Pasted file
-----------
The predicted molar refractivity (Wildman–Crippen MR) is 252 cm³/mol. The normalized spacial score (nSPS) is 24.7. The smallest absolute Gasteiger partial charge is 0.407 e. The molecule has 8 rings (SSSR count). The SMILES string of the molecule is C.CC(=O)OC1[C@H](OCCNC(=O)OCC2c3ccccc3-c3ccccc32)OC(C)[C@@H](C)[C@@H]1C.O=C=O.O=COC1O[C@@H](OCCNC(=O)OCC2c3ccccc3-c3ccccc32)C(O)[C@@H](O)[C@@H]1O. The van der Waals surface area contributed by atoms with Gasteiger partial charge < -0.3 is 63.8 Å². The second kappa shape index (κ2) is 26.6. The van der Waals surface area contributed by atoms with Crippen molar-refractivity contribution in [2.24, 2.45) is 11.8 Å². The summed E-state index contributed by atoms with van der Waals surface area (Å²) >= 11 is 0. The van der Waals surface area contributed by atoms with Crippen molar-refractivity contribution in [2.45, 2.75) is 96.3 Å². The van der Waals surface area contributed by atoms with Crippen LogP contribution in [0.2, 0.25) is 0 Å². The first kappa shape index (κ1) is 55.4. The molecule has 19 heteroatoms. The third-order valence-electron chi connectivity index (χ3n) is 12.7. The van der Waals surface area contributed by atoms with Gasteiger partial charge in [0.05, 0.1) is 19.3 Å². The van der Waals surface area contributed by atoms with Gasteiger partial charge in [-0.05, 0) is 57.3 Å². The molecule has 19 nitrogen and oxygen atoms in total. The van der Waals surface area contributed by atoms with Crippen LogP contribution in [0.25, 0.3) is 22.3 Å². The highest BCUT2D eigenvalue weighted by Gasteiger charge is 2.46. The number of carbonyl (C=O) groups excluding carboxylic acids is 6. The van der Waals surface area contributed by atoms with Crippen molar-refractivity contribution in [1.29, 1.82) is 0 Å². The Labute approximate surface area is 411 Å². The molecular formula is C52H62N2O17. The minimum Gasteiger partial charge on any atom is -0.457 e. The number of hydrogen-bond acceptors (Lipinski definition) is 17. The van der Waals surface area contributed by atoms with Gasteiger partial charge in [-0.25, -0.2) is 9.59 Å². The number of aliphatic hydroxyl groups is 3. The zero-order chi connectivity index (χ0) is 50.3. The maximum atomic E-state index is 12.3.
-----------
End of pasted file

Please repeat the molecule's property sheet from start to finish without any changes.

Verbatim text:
The predicted molar refractivity (Wildman–Crippen MR) is 252 cm³/mol. The normalized spacial score (nSPS) is 24.7. The smallest absolute Gasteiger partial charge is 0.407 e. The molecule has 8 rings (SSSR count). The SMILES string of the molecule is C.CC(=O)OC1[C@H](OCCNC(=O)OCC2c3ccccc3-c3ccccc32)OC(C)[C@@H](C)[C@@H]1C.O=C=O.O=COC1O[C@@H](OCCNC(=O)OCC2c3ccccc3-c3ccccc32)C(O)[C@@H](O)[C@@H]1O. The van der Waals surface area contributed by atoms with Gasteiger partial charge < -0.3 is 63.8 Å². The second kappa shape index (κ2) is 26.6. The van der Waals surface area contributed by atoms with Crippen molar-refractivity contribution in [2.24, 2.45) is 11.8 Å². The summed E-state index contributed by atoms with van der Waals surface area (Å²) >= 11 is 0. The van der Waals surface area contributed by atoms with Crippen molar-refractivity contribution in [2.45, 2.75) is 96.3 Å². The van der Waals surface area contributed by atoms with Crippen LogP contribution in [0.2, 0.25) is 0 Å². The first kappa shape index (κ1) is 55.4. The molecule has 19 heteroatoms. The third-order valence-electron chi connectivity index (χ3n) is 12.7. The van der Waals surface area contributed by atoms with Gasteiger partial charge in [0.05, 0.1) is 19.3 Å². The van der Waals surface area contributed by atoms with Gasteiger partial charge in [-0.05, 0) is 57.3 Å². The molecule has 19 nitrogen and oxygen atoms in total. The van der Waals surface area contributed by atoms with Crippen LogP contribution in [0.25, 0.3) is 22.3 Å². The highest BCUT2D eigenvalue weighted by Gasteiger charge is 2.46. The number of carbonyl (C=O) groups excluding carboxylic acids is 6. The van der Waals surface area contributed by atoms with Crippen molar-refractivity contribution in [1.29, 1.82) is 0 Å². The Labute approximate surface area is 411 Å². The molecular formula is C52H62N2O17. The minimum Gasteiger partial charge on any atom is -0.457 e. The number of hydrogen-bond acceptors (Lipinski definition) is 17. The van der Waals surface area contributed by atoms with Gasteiger partial charge in [-0.25, -0.2) is 9.59 Å². The number of aliphatic hydroxyl groups is 3. The zero-order chi connectivity index (χ0) is 50.3. The maximum atomic E-state index is 12.3.